Review Summary: Quickly forgetting was the way I lived my life.
Tonight, I’m not falling asleep; I’m letting Phil Elvrum take me there. As I listen to Mount Eerie’s Dawn
play softly through my computer speakers, I realize that Dawn
is the testament of a man who also can’t fall asleep and also needs a sort of guide to get there, writing and improvising troubled acoustic ballads as a method of release. As Dawn
ends, Phil Elvrum seems to have said all he needs, and his mind is now at rest, now he's ready to finally succumb to sleep.
I’m not so lucky, though, as my mind’s racing wildly in excitement of what I just heard, keeping me up far into the night with pleasure. Who wouldn't want to be kept awake by such a spectacular release: Mount Eerie’s Dawn
is Phil Elvrum’s finest achievement under his (relatively) new pseudonym, being nineteen quiet folk songs that find the indie hero doing away with the fuzz and distortion that his previous works were so associated with, resulting in an album that’s more personal and obvious, as well as being calmer, than anything he’s written before.
concerns itself with topics Elvrum has hit before: nature and heartbreak. But, while Microphones albums such as Mount Eerie
and The Glow pt. 2
undoubtedly featured these themes, they each did in a “big” way, describing huge issues such as death and loss and destruction (heartbreak), and mountains and air and water and space (nature). Dawn
is a different sort of album: Elvrum’s lyrics are less flamboyant and are more isolated, confined to the tiny cabin where Elvrum’s telling his story.
I say “telling his story” for a reason, as Dawn
certainly feels autobiographical. Armed with his trusty nylon strings, Elvrum spins a tale that happens to be told in song form, and is also accompanied with his pleasant guitar playing. Elvrum opens with “It Wasn’t the Hunting”, describing a normal day ‘in the wild’ Jack London-style, claiming to ‘crack open streams’ and ‘throw spears into snowbanks’, and he rattles his accomplishments off like someone who’s perfectly content in his loneliness. From Dawn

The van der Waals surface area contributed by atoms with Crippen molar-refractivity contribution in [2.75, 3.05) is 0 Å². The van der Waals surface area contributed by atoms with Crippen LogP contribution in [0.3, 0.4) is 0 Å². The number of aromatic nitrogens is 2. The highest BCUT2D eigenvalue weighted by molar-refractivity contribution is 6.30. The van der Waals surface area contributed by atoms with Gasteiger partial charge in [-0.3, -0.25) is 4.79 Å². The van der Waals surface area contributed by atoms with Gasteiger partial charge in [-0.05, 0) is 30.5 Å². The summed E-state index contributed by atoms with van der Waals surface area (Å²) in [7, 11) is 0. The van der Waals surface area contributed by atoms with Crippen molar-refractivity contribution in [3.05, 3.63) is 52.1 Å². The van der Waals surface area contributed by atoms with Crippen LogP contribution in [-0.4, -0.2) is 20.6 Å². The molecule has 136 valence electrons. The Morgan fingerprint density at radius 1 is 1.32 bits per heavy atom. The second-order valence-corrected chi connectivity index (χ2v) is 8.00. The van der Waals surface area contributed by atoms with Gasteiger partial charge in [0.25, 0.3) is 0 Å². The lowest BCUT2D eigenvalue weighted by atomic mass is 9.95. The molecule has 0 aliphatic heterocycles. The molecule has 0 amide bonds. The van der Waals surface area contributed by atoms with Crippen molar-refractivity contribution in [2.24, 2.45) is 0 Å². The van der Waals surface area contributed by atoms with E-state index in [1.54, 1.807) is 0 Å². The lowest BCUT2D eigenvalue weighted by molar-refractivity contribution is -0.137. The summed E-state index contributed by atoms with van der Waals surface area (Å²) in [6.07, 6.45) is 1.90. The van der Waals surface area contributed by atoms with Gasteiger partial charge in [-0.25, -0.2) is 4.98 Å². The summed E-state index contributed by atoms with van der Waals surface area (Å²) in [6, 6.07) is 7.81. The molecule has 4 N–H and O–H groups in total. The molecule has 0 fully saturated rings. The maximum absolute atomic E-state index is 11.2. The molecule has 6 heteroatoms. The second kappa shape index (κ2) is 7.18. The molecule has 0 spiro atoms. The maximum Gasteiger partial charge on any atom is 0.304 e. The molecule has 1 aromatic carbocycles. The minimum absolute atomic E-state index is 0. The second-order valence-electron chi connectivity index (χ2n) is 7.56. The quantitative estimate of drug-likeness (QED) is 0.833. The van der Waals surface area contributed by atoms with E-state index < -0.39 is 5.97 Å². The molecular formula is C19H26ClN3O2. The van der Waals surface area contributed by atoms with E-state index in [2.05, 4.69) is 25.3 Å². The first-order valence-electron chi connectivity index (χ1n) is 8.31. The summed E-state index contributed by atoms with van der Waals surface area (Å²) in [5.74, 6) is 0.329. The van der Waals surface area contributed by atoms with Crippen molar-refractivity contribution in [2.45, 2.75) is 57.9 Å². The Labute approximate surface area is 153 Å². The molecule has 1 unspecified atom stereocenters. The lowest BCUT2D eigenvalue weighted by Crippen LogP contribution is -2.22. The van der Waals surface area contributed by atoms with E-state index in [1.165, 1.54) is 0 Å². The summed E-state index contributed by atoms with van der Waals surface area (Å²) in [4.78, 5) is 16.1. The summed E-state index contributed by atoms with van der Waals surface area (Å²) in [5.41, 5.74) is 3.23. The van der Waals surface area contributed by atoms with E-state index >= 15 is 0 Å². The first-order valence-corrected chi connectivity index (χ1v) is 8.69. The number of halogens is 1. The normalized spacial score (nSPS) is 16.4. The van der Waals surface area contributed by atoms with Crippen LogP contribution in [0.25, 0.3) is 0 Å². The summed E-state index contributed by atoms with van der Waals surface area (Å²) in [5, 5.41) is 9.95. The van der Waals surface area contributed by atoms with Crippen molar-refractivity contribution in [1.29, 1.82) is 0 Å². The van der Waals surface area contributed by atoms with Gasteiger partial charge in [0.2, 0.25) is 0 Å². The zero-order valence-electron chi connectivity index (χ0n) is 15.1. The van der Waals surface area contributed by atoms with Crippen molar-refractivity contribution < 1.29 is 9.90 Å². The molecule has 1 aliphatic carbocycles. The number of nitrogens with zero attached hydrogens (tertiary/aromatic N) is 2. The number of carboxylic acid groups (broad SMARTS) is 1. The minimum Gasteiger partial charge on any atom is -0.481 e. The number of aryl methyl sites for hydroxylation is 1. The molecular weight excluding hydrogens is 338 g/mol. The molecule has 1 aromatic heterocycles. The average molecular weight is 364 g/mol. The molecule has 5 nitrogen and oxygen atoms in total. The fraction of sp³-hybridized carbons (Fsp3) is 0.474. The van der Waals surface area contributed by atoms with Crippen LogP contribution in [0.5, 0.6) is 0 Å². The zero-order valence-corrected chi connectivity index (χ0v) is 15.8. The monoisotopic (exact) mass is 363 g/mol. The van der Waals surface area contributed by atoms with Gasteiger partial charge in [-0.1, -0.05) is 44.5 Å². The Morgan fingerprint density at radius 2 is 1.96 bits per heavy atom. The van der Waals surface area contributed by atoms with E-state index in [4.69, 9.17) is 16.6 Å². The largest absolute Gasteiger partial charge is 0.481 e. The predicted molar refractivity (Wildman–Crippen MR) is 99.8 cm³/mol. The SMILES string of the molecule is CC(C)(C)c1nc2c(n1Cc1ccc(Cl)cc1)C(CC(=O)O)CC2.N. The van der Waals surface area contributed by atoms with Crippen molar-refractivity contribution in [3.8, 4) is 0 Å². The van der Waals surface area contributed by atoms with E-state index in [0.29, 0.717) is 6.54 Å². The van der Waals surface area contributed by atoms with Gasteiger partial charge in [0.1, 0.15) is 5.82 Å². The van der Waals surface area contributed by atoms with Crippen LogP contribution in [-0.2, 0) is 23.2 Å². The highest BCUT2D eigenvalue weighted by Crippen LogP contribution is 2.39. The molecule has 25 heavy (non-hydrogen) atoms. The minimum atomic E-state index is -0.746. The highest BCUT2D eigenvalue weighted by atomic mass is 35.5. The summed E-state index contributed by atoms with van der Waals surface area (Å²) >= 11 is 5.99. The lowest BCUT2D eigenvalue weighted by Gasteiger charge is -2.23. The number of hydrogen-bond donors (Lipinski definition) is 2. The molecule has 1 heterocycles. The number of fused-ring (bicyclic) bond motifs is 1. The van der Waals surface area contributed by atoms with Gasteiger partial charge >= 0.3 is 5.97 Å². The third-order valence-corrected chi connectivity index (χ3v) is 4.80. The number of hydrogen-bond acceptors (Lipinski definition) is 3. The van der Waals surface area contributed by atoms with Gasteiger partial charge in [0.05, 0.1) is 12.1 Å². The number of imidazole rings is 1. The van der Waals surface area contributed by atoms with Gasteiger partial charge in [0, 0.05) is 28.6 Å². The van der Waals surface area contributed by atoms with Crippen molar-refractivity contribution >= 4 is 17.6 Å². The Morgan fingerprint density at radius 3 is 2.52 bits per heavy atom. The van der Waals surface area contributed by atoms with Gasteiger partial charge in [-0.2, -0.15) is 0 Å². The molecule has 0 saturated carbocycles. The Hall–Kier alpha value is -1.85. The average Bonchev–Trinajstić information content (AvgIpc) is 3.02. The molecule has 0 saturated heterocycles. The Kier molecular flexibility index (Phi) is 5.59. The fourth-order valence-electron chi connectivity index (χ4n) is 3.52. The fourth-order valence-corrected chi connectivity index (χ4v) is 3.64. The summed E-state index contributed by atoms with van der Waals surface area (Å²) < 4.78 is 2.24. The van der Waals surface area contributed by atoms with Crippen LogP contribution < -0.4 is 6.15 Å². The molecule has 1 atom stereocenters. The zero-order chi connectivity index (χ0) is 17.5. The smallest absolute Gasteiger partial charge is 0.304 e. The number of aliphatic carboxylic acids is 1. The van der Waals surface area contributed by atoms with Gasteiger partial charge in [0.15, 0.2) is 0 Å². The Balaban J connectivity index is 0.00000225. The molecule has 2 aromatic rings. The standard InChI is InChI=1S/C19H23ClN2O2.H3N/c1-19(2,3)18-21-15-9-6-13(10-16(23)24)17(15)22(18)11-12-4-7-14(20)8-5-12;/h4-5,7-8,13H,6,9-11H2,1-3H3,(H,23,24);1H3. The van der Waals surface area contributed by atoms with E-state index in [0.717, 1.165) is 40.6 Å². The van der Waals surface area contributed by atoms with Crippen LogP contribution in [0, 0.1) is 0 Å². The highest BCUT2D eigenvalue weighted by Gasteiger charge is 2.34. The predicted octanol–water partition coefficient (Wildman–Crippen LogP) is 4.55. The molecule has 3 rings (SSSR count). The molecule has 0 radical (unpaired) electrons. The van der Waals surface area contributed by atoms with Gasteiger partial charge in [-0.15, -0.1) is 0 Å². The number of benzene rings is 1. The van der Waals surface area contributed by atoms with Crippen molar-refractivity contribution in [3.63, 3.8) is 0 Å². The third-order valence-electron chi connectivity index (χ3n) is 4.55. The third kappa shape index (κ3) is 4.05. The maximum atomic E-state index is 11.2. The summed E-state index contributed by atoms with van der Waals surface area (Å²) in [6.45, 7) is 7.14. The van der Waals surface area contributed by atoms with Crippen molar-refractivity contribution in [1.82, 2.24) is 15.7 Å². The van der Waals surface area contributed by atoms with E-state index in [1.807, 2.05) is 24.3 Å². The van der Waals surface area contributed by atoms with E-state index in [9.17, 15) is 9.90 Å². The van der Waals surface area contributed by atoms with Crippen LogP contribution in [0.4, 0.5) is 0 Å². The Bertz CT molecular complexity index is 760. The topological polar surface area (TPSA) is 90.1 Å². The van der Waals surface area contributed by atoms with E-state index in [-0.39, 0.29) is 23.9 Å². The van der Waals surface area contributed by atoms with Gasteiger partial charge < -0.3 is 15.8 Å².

’s first chapter, you get the feeling that Elvrum doesn’t even need anyone else, that he has too much to handle with the great outdoors.
From there, Elvrum (or Dawn
’s narrator, who’s presumably Elvrum) seems to change, and starts to experience the pain of that lost relationship and the rigmarole of loneliness, documenting his need for another caring force (“With My Hands Out), revisiting past demons and conquering them and turning them into whole new beasts (“Moon Sequel”, which is an excellent, stripped down reimaging of Elvrum’s greatest song), and even becoming depressed enough to have to argue with himself, as found in “A Show of Hands”.
These tracks, and every track on Dawn
in that case, are all remarkably similar when regarding instrumentation and structure, as they’re all quiet and purely acoustic and heavy on melody. But don’t let that fool you that Dawn
gets stuck in sameness and becomes uninteresting. You’ll become captivated by Elvrum’s tale, his battle with nature and depression, and it’s rather easy for the listener to find parallels between their own experiences and Elvrum’s. There’s also a large quantity of songs, such as the upbeat “Great Ghosts” and the heartbreaking “Cold Mountain”, with strong melodies that almost veer on the edge of being catchy. Having a few memorable songs that get stuck in your head has never really been an Elvrum specialty, and Dawn
inadvertently benefits from this.
Some will dismiss Dawn
for being too simple and too obvious and possibly too depressing, but that’s where the album’s magic lies. Dawn
charms you despite its dark feel, convincing the listener to sit a spell and be captivated by the intricacies of a story that we’ve all lived out. It’s a near masterpiece, and finds one of the better songwriters of the past decade back at top form, creating a poignant work with ease. I couldn’t be happier, despite any lost sleep I might experience.